Updated on 11/01/2013 5:57PM

Breeders' Cup Marathon: London Bridge strongest in stretch under Mike Smith

Debra A. Roma
London Bridge wears down the leaders in deep stretch of the 1 3/4-mile Breeders' Cup Marathon.

ARCADIA, Calif. – For the first mile of Friday’s $500,000 Breeders’ Cup Marathon at Santa Anita, London Bridge was giving Hall of Fame jockey Mike Smith few positive vibes.

Smith worried London Bridge was struggling on Santa Anita’s dirt track, in his first start on the surface. When the field reached the end of the backstretch in the race over 1 3/4 miles, the scenario changed.

“At the three-eighths pole, all of a sudden, he jumped on the line,” Smith said of what he felt through his reins. “It was the first time.”

London Bridge was fifth with a quarter-mile remaining and rallied wide in the final furlong to win by a length over 7-1 Blueskiesnrainbows. London Bridge ($20) was timed in 2:58.32. He made his graded stakes debut in the Grade 2 BC Marathon.

Worldly finished third, followed by Suns Out Guns Out, Indian Jones, Old Time Hockey, Pool Play, Commander, and Cease. Ever Rider, the 9-2 favorite and a stakes winner in Argentina in June, was eased with a half-mile remaining and did not finish. Jockey Gary Stevens said Ever Rider “was done after six furlongs. I took care of him after that.”

[BREEDERS' CUP FRIDAY: Video replays and race results]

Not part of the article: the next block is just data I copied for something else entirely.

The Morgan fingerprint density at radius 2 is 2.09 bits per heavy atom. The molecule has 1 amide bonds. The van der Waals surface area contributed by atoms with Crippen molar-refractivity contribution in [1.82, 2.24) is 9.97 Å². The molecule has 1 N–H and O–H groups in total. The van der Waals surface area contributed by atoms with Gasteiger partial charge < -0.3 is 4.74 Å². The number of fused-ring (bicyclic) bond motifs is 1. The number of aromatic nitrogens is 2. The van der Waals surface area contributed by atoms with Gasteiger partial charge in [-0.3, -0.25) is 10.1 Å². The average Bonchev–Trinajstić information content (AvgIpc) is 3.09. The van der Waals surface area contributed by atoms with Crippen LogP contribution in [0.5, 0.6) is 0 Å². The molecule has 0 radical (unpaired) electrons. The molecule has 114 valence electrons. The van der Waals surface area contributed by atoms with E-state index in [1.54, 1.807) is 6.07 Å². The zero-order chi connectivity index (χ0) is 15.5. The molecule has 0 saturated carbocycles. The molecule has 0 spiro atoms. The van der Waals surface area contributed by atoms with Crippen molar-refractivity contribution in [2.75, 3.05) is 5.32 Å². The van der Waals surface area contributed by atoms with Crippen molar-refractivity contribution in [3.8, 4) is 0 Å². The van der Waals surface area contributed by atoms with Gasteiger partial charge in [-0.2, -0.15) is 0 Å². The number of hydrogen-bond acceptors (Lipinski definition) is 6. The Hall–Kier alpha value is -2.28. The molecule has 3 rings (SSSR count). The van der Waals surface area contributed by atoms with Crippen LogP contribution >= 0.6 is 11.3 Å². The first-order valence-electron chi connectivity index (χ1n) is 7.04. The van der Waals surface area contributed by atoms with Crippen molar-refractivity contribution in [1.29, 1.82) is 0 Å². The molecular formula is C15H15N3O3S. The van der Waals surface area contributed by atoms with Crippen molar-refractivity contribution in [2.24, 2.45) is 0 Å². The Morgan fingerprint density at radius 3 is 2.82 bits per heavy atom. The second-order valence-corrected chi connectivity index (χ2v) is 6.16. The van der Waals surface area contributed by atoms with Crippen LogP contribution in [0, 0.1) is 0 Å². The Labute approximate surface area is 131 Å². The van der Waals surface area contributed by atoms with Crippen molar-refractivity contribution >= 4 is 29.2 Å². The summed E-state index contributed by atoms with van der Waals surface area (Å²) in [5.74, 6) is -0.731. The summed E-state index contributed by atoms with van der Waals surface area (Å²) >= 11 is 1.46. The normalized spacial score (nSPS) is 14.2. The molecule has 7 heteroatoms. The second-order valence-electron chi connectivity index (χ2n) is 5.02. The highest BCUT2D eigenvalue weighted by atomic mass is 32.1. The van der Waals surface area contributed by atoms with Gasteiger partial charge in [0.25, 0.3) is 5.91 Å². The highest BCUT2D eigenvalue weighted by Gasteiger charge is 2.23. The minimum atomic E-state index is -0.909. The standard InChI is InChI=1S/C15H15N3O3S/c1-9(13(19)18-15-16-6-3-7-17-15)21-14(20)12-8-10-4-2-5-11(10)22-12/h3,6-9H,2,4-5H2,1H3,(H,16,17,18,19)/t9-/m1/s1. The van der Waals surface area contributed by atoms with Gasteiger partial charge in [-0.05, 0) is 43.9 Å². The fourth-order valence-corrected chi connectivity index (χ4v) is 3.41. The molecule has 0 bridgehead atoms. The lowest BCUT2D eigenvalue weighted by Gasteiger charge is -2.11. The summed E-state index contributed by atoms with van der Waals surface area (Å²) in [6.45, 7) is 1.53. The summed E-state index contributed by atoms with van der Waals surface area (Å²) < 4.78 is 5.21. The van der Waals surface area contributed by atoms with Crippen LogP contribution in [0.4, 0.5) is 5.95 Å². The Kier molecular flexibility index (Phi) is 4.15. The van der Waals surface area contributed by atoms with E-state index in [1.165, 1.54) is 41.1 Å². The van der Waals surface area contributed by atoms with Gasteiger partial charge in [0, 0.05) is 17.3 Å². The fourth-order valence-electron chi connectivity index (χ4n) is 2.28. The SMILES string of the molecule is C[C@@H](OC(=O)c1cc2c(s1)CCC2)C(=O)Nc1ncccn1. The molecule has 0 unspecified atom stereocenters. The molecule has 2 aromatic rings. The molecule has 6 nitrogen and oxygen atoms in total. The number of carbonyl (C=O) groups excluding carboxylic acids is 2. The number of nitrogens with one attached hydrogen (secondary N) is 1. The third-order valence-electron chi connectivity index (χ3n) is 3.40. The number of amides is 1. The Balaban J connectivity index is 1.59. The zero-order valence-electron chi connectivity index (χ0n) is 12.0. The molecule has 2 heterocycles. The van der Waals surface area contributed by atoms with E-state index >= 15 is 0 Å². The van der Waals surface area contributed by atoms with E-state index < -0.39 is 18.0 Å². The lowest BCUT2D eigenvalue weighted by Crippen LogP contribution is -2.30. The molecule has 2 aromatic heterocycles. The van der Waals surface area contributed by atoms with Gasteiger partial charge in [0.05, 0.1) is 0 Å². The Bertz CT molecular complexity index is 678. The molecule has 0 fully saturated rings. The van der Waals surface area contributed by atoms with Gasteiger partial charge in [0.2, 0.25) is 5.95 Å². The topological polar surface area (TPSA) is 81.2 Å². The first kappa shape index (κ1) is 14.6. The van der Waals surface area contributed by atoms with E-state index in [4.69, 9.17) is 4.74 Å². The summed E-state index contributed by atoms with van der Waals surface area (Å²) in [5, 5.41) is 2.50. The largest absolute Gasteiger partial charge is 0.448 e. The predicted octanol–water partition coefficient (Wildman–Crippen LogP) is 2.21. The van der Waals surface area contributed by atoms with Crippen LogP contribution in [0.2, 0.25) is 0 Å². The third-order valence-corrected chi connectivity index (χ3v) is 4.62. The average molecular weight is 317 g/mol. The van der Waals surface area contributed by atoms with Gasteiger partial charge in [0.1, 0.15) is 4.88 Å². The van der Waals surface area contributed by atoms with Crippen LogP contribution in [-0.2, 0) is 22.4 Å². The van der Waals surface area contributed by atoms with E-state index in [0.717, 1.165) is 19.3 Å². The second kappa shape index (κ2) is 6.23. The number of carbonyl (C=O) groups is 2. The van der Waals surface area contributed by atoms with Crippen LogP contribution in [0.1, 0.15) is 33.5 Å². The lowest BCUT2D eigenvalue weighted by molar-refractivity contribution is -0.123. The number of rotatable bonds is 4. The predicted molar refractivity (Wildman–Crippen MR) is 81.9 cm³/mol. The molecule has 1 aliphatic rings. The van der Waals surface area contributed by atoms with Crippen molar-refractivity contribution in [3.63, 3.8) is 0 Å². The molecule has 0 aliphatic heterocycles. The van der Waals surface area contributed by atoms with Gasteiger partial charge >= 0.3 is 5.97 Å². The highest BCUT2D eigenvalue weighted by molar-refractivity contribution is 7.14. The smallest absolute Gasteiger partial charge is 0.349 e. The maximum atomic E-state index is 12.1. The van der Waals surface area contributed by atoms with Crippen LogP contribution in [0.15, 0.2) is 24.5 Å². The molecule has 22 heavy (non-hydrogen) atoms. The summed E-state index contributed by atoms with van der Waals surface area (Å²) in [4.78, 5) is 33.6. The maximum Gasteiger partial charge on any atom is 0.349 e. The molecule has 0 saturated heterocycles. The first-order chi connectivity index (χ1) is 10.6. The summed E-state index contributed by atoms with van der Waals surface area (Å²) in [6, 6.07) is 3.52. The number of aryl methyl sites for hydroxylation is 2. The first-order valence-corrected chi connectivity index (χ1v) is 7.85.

Ever Rider was not injured, according to veterinary officials.

Commander, a stakes winner in Canada this year, set the pace, closely followed by Ever Rider and Blueskiesnrainbows through the first mile. Blueskiesnrainbows, winner of the Grade 2 Swaps Stakes at Betfair Hollywood Park in 2012, led in the stretch, but could not hold off London Bridge.

“No complaints,” said Jerry Hollendorfer, who trains Blueskiesnrainbows. “He ran very well. What an exciting race.”

For Smith, the all-time leading rider in Breeders’ Cup history, the victory aboard London Bridge was a pleasant surprise.

“I had to ride him and then take a hold, give him confidence and let him move forward,” Smith said. “I didn’t believe in him, but the connections did.”

Owned by Waratah Thoroughbreds, London Bridge is trained by Jo Hughes, who is based in England. Mikael Magnusson, Hughes’s assistant, was the initial trainer of London Bridge before the 3-year-old New York-bred changed hands privately. Magnusson attended Friday’s race and paid tribute to Smith’s ride.

“We made a plan,” Magnusson said. “We said the race will be overpaced. Mike made all the difference today.

“When [London Bridge] came to the backstretch the second time, I thought he had a chance. He’s a very lazy horse. When he turned for home, I thought he’d win it. The other horses looked pretty knackered.”

London Bridge is by Arch and was purchased for $130,000 at the 2011 Keeneland September yearling sale. London Bridge has won 4 of 9 starts and $307,962. He had career earnings of $32,962 before Friday’s race.

$2 exacta (7-8), $192.40
$1 trifecta (7-8-10), $695.30
$.10 super (7-8-10-5), $474.22
$2 double (5-7), $188.60